First Read

Goodbye SFOA, Hello ICDA
Jim Kharouf – JLN

Adapt or die is a well understood maxim in this industry. And so that’s been embraced by Dan Day-Robinson, the chairman and change merchant for the new International Commodities and Derivatives Association. It was and probably will be better known for some time as the former Swiss Futures & Options Association.

I first started attending the SFOA’s big conference in 1998, when the SFOA Burgenstock conference was really something not to be missed. Located atop a classic resort overlooking Lake Lucerne, it was an event attended by the CEOs of every major exchange and global firm. The venue was not only breathtaking but it was, in it own way, a rather sequestered group of professionals who made the futures world turn. This was our Davos.

But much has changed since. Exchanges eventually went public, which made such a trip more of a hassle than a can’t-miss meeting. The Futures & Options Association’s London event, known as International Derivatives Expo, IDX, gained more traction in June and the Futures Industry Association added the FIA Asia conference in December. Eventually, everyone you wanted to see could be found in London in June, at FIA Chicago in October/November or in Asia in December. SFOA got squeezed. It also got some lousy advice and questionable sponsors over the years, as it struggled to remain relevant.

But this is all a short history lesson. What is relevant now is that Day-Robinson has pushed the association into a new direction – commodities. It has the backing of some major market participants from Nasdaq, ICE and SIX to Goldman Sachs, BNP Paribas and Timber Hill, among others. There is no so-called “Burgenstock Conference” which hasn’t actually be held there for years, on the calendar. Those days are history. It’s time to look at the commodities markets with a new association, under new leadership that is actively trying to address the issues of today and tomorrow. And timing doesn’t hurt either. Given the wild ride commodities have taken, particularly energies along with the growing number of commodities markets globally, ICDA may be needed now more than ever.


SFOA changes name to International Commodities and Derivatives Association
ICDA (Formerly SFOA)
The change has been made to support the latest requirements of the Association’s members, who include global brokers, bankers, investment fund managers, commodities trading firms, market information providers and service companies, as well as exchanges and clearing houses. From now, ICDA is also accepting individual members for the first time in its long history.

***DA: Dan Day-Robinson, ICDA CEO, dropped a hint of this change during his presentation at last fall’s MarketsWiki Education event in London, where he gave among the most spirited, dynamic talks ever. In case you missed it when we ran it a couple weeks ago, have a look.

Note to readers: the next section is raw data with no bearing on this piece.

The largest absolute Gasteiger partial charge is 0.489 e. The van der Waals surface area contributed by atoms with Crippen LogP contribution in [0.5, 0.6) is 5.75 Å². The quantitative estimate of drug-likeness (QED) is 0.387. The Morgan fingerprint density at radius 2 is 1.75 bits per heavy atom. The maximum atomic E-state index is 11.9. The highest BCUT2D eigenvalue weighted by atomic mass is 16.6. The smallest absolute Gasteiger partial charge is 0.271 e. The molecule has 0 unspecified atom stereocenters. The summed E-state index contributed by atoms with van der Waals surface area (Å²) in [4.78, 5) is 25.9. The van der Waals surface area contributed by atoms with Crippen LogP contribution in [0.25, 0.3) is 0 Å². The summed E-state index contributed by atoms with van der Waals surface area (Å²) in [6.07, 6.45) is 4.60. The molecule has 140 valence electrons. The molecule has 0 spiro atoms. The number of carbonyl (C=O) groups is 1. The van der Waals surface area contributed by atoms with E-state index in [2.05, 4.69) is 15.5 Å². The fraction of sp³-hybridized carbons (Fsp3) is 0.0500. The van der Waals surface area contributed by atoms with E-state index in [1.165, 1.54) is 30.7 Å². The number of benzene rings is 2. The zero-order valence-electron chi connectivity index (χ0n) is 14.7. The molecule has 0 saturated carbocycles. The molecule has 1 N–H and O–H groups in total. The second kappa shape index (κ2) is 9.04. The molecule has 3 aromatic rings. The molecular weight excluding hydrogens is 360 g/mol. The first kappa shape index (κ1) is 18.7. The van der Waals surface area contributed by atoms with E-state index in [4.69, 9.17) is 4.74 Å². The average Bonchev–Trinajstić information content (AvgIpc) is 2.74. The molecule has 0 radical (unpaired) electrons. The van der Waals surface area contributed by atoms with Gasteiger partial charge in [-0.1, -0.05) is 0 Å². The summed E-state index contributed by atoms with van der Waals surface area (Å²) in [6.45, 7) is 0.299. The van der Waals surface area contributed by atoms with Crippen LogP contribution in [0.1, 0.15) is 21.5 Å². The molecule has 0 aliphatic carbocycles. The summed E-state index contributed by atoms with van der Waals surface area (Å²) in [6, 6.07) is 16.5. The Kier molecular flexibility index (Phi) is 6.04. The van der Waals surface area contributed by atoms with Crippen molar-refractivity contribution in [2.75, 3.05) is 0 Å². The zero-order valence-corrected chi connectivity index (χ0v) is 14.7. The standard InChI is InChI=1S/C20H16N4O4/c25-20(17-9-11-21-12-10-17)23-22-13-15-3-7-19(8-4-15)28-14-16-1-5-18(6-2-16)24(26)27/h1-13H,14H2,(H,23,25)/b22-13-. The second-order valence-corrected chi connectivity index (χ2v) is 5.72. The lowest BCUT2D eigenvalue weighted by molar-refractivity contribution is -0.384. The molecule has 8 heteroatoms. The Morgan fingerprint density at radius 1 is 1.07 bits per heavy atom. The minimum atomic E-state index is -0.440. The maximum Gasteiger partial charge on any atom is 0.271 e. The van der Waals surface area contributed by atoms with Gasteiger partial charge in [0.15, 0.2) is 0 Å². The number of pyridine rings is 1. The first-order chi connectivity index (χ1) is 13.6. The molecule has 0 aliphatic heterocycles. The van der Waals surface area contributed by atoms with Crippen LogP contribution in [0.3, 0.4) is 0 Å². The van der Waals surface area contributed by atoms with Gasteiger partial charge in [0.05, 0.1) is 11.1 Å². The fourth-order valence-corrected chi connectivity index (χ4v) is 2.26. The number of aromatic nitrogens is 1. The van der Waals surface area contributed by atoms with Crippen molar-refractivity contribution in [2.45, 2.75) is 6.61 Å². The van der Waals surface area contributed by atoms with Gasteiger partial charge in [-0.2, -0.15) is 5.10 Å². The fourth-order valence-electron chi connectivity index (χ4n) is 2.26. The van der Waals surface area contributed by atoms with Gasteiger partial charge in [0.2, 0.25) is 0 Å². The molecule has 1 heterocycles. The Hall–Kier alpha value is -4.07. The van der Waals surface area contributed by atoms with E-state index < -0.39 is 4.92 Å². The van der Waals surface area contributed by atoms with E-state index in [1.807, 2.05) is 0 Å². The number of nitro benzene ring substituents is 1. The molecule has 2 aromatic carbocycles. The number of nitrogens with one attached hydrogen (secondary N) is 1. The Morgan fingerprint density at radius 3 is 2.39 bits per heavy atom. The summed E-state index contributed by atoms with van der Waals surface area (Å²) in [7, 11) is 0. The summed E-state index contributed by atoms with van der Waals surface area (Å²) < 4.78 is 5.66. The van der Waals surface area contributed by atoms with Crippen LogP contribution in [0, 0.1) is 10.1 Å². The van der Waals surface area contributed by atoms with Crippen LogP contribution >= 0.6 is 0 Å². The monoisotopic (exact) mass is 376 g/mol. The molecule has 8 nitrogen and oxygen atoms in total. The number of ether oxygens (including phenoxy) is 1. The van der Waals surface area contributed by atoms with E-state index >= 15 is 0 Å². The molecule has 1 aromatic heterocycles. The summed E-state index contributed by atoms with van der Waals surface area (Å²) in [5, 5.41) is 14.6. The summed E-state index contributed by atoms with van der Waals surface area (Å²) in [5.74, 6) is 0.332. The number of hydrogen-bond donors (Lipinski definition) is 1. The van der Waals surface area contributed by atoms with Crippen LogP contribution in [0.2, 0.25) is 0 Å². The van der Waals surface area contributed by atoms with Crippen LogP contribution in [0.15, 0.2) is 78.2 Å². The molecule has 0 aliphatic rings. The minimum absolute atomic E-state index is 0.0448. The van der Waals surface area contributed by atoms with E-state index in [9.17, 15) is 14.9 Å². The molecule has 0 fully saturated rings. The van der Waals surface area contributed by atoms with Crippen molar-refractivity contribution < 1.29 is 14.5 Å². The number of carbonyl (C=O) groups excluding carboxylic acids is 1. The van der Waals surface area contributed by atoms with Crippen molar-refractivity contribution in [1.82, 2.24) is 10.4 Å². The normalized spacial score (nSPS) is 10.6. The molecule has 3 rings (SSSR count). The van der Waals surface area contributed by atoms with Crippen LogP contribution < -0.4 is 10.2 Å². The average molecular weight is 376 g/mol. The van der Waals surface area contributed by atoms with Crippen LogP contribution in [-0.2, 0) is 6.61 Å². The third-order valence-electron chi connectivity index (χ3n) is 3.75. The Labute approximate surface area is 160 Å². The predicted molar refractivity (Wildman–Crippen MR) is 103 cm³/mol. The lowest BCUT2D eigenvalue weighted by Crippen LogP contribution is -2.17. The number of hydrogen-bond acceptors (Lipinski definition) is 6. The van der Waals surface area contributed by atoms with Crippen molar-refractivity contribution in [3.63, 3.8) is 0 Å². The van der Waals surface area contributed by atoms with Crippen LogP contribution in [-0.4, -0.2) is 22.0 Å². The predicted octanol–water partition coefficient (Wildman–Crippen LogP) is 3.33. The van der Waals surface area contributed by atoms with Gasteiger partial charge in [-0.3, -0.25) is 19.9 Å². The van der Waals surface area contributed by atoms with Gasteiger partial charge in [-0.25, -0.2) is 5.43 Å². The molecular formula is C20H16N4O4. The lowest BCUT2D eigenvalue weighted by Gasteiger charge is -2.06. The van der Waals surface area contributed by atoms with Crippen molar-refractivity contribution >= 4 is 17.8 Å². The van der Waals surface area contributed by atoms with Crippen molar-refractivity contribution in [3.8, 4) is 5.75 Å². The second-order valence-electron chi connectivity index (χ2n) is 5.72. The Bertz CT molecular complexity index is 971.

Dan Day-Robinson, Chairman, Swiss Futures and Options Association – Embracing Change

“…While some may see them as the crazy ones, we see genius. Because the people who are crazy enough to think they can change the world, are the ones who do. – Rob Siltanen, the creative genius behind Apple’s “Think Different” campaign”

Dan Day-Robinson will be the first to tell you he has a flair for the dramatic. As a former market maker, investment banker and now head of a trade association, he has hundreds of stories, and he knows how to tell them. He takes us on a rollicking tour through his years in the financial world, including his most recent charge as head of the Swiss Futures and Options Association. He lays out the history of the SFOA, a group that was once much more prominent than it is today, and explains his vision for its future.

Will you see him as one of the crazy ones, or will you see genius?

Watch the video »

WFE Full Year Statistics Show 2015 global equity trading volumes rise 55% as volatility boosts activity
World Exchange News
The World Federation of Exchanges has today published its Market Highlights Report for the first semester of 2015.Total value of share trading rose 41% in 2015 and the number of trades 55% from 2014, according to WFE’s full-year statistics. The increases were driven predominantly by trading activity in the Asia-Pacific region, particularly mainland China. Despite the significant volatility witnessed through the year, Asia-Pacific markets still managed to end the year up 10% in terms of market capitalization compared to the end of 2014.

***DA: A reminder of two things – volatility equals volume, and the fact that market caps are, overall, still higher than a year ago despite the mega-meltdown, demonstrates just how much froth had been pumped into Asian markets.


Education ‘key to entrepreneurial mindset’
Sky news
In his first interview since becoming Australia’s chief scientist Dr Alan Finkel says investment in education will help Australia move towards a more entrepreneurial mindset.

***** Is up the same here as downunder?


Bridging the Week by Gary DeWaal: January 25 – 29 and February 1, 2016 (Money Market Funds; Independent IBs; FERC Jurisdiction; Pre-Execution Communications)
Gary DeWaal, Katten Muchin Rosenman LLP